Sunday, April 7, 2013

2013 JDS- 4th-6th Grade

4th grade Honorable Mention Jr. Duck Stamp entry. I love her feathers!
"In the end, we will conserve only what we lovewe will love only what we understand, and we will understand only what we are taught." Baba Dioum
I think the quote above sums up why the Junior Duck Stamp program is so important to me! Well, that, and I love waterfowl. A lot of kids today are not really in touch with nature and might not have ever thought about conservation. The goal of the JDS program is to teach conservation through the artmaking. The students hopefully learn something about their chosen waterfowl and habitat. This is a great way to connect science and art. If you are unfamiliar with the program, check out the official Jr. Duck Stamp website or read any of my previous posts about Jr. Duck Stamps. I'd also be willing to help by answering any questions I can if you comment.
Another bonus to this program is that there is a contest in each state- a lot of students get excited about that! This year I had a 4th grader earn an Honorable Mention in her age group and two 3rd graders received Honorable Mentions in their age group. I decided I better split up my age groups because there are so many pictures I want to show! I realized after looking back at past student work and my JDS Ambassador trip to Utah last September that I could do a better job stressing the importance of the habitat and composition in addition to the anatomy of the waterfowl. I think that we did a much better job on our backgrounds this year. I saw a lot more students using reference photos of wetlands and wetland plants instead of just going to made up grass or "corn dog" cattails. Some students also seem to be getting over their fear or reflections in the water and looking more closely at their birds.
 If you are wondering why there are so many Canada Geese, it's because they are the bird I have the easiest time photographing! They are really common and easy to spot.
 Since the topic of the students' work is decided, I try to give them as many choices as I can within that. I was glad that I was able to photograph more species of waterfowl over the summer and in Utah to provide choices of which bird to work from. I also give the older students a lot of choices with media. My intermediate students can use graphite, colored pencil/color sticks, watercolor, watercolor pencils, tempera, and any mixture off the list. Most, however, stick with colored pencil or watercolor pencil. Last year was also the first year I added the choice of the State Fish Art Contest. The rules are very similar to the JDS program and both focus on conservation and observational drawing.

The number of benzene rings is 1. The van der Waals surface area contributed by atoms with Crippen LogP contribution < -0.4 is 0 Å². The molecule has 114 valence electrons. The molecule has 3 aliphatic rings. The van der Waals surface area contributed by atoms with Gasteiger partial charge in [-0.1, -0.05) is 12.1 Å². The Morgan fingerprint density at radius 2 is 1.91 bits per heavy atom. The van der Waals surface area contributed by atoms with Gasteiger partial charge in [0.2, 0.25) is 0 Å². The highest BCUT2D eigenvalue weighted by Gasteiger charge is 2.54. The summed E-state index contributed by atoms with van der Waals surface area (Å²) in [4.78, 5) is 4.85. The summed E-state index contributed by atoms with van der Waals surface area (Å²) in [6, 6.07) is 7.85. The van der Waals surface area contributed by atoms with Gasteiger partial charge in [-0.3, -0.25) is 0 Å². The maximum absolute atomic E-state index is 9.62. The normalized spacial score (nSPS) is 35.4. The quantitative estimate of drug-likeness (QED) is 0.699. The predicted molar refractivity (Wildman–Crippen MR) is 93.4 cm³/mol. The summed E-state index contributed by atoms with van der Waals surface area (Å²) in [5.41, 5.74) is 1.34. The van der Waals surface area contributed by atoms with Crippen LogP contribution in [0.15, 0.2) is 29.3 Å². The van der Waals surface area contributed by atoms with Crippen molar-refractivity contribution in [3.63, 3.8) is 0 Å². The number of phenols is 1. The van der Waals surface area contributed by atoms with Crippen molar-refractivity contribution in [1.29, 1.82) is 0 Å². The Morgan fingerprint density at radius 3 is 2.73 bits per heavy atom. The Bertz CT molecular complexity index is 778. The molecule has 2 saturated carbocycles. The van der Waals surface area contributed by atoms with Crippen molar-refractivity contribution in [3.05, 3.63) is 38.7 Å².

I wish this had been pushed just a little further! I'm glad that he got some contrast.
This student did a really nice job with his background.
This student struggled a bit with pressure when painting but he put a lot of extra time into this tempera paint Mallard.
The background has a funny horizon line but I still really like the duck. This was actually my pick for the Kansas YAM show.
I'll be posting my primary ducks in the next couple of days. I'm going to wait to post my students' State Fish artwork until after the judging.


  1. I used to do the duck stamp contest as well. I loved the calendars with the children's art. I started doing the program maybe 8 years ago. It seemed then that the art was approachable. Now the winners look like professional artists! Have you noticed that?
    Still, it's such a great program and you just inspired me to tty some duck art again!

    1. In the last couple of years, at least in Kansas, there have been many more entries and the skill level of the artists has probably gone up! I know that in a couple cities there were a lot of students able to take private art lessons. I just tell mine to enter because they are proud and it helps people learn about conservation (states' duck stamp budget depends on the number of entries), not to worry about winning! We do our best with the limited time we have. :)